LEMBA, Judaizing African tribe living in small groups throughout northeast South Africa and in central and eastern Zimbabwe. Notwithstanding that this tribe is in many respects indistinguishable from neighboring tribes, for much of the 20th century a number of Lemba, and particularly those of South Africa, have claimed to be of Jewish or Semitic ancestry, and a number of outside European observers have made similar claims for them for an even longer period. Recent genetic work has suggested that there may be some truth in their traditions.
According to oral traditions of origin, the Lemba claim to come from a place in the north called Sena (sometimes Sena
Recent work has brought the Lemba to international attention. The chief reason for this are genetic studies that have suggested that the Lemba may have something like "Jewish" ancestry. The original research which seemed to be reaching towards this conclusion was carried out by Professor Trefor Jenkins of the South African Institute for Medical Research and the University of the Witwatersrand in Johannesburg. Jenkins had the idea of trying to determine the origin of the Lemba by collecting genetic material from the tribe. The reason for this is that one tribal tradition had it that the original Lemba immigrants from the north, from Sena, were males who subsequently took local African wives. Jenkins argued that if the Y-chromosome of the Lemba, which only passes down the male line, could be shown to originate in some specific part of the world, it might be possible to determine where the Lemba were from.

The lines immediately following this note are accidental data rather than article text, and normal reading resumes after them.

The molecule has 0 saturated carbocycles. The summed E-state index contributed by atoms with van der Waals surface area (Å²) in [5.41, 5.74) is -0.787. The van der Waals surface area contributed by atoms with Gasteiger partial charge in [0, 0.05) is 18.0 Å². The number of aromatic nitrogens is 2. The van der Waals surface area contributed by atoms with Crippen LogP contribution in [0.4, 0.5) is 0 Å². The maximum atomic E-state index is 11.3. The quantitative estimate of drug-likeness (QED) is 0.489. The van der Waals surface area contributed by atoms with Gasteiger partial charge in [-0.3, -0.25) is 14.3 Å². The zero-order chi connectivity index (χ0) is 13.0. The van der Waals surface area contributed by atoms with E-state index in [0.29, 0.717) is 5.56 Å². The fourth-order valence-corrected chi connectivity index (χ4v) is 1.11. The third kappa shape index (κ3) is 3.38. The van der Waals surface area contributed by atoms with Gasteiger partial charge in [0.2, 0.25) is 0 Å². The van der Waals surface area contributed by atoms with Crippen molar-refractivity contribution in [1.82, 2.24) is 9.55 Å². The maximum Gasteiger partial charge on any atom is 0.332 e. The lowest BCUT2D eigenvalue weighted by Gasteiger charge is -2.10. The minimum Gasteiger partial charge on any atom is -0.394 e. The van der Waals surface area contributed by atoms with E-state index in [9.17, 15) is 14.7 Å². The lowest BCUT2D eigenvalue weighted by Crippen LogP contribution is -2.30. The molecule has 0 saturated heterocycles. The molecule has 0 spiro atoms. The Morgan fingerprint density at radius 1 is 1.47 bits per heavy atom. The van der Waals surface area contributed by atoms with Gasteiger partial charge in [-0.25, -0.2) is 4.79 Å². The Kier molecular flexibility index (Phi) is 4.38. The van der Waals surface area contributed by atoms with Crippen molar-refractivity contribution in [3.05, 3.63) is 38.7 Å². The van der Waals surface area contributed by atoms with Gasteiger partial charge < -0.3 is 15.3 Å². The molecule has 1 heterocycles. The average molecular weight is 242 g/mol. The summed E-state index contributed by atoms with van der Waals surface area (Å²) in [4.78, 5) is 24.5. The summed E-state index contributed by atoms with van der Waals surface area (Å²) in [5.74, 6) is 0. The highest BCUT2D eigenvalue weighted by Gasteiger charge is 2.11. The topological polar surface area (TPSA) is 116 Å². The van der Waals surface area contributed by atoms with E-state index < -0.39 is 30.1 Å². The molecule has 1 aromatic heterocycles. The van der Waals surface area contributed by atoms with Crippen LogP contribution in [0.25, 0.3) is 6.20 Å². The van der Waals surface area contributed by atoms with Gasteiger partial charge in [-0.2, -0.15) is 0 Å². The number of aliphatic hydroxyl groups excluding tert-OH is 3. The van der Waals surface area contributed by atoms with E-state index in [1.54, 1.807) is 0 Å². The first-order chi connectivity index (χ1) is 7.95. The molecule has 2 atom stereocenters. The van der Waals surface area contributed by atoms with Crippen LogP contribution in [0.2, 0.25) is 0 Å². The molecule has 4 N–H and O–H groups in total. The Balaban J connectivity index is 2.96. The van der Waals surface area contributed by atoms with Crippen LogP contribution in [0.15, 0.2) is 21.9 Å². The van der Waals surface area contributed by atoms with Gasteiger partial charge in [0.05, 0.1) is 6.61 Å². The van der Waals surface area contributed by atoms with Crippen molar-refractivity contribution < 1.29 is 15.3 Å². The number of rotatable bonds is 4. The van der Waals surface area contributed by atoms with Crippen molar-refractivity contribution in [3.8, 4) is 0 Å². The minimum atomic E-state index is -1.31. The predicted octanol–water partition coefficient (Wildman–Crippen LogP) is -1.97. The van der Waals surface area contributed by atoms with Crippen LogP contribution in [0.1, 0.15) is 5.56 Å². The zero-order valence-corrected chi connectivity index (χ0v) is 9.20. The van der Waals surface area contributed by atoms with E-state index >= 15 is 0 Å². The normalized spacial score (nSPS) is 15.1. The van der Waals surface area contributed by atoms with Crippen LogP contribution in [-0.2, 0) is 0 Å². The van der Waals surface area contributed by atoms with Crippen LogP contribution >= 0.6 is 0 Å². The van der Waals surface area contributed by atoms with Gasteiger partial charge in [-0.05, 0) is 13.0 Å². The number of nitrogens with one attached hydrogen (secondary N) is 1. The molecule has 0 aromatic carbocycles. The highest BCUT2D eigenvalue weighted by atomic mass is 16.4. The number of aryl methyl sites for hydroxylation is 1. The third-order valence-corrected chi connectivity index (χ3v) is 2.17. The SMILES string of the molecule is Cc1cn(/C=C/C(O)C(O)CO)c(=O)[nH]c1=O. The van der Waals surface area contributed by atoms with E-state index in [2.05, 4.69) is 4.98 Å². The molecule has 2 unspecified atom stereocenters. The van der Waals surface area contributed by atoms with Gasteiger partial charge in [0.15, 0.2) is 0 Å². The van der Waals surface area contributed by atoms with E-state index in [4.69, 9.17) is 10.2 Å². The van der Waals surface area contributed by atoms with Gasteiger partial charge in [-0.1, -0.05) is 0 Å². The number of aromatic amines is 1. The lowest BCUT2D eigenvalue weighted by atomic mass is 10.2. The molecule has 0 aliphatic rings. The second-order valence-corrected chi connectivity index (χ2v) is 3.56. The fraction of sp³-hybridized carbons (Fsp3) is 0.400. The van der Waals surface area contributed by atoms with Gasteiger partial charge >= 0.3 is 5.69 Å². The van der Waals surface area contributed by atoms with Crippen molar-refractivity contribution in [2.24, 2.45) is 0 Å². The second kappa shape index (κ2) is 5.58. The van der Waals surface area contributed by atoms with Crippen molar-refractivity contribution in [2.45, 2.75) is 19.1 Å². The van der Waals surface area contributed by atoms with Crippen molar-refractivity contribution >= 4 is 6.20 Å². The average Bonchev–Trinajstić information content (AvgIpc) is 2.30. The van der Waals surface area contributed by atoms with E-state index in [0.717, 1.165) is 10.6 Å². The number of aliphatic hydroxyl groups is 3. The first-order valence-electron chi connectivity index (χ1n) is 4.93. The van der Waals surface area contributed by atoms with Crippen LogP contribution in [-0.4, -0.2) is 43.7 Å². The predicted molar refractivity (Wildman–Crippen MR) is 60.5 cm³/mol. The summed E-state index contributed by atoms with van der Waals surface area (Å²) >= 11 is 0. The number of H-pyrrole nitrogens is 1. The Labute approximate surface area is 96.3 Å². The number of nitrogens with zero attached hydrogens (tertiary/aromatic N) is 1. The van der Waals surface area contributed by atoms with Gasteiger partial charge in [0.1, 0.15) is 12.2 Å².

On the basis of samples of DNA from 49 Lemba men, Jenkins wrote a scientific article that was published in The American Journal of Human Genetics (59, 1996). He was able to show that "50% of the Lemba Y chromosomes are Semitic in origin – 40% are Negroid, and the ancestry of the rest cannot be resolved. These Y-specific genetic findings are consistent with Lemba oral tradition." Jenkins' pioneering efforts reached a popular audience with the transmission of the BBC Television series Origins and the book based on the series, Inthe Blood: God, Genes and Destiny (1996) by Professor Steve Jones, a geneticist at University College, London. Relying on Jenkins' data Jones noted: "In the pedigree of the Lemba there is a surprise. Most of their genes – blood groups, enzymes and the like – unite them with the African peoples around them. However, those on the Lemba Y chromosome … have a different origin. On a family tree of the world's male lineages the Lemba are linked, not with Africans, but with the Middle East. The Lemba legend of their origin contains a hidden truth." Jenkins' work immediately began to have an impact on the Lembas' sense of their own identity. There was some possibility that the Lemba had come from South Arabia. A subsequent analysis of Lemba and Arabian DNA (see T. Parfitt et al., "Y Chromosomes …" in Bibliography below) showed a significant similarity of markers between many of the Hadramaut Y chromosomes and those of the Lemba. It was also discovered that one of the South African sub-clans of the Lemba carries a haplotype which has been connected with the Jewish priesthood – the Cohen Modal Haplotype. This haplotype was of a very high frequency – over 50% of the sub-clan had it. These results could therefore with great caution be interpreted as indicating that at some time in the past Jews inhabited the areas from which the Lemba came – probably South Arabia. This is the most likely locus for the transmission of the haplotype.
T. Parfitt, M.G. Thomas, D.A. Weiss, K. Skorecki, J.F. Wilson, M. le Roux, N. Bradman, and D. Goldstein, "Y Chromosomes Travelling South: The Cohen Modal Hapolotype and the Origins of the Lemba – the 'Black Jews of Southern Africa,'" in: American Journal of Human Genetics, 66 (2000), 674–86; T. Parfitt, M.G. Thomas, N. Bradman, D. Goldstein et al., "Origins of Old Testament Priests …," in: Nature, 394 (July 1998), 138–40; T. Parfitt, The Lost Tribes of Israel: The History of a Myth (2002); T. Parfitt and E. Trevisan-Semi, Judaising Movements: Studies in the Margins of Judaism (2002); T. Parfitt, Journey to the Vanished City: The Search for a Lost Tribe of Israel (2000).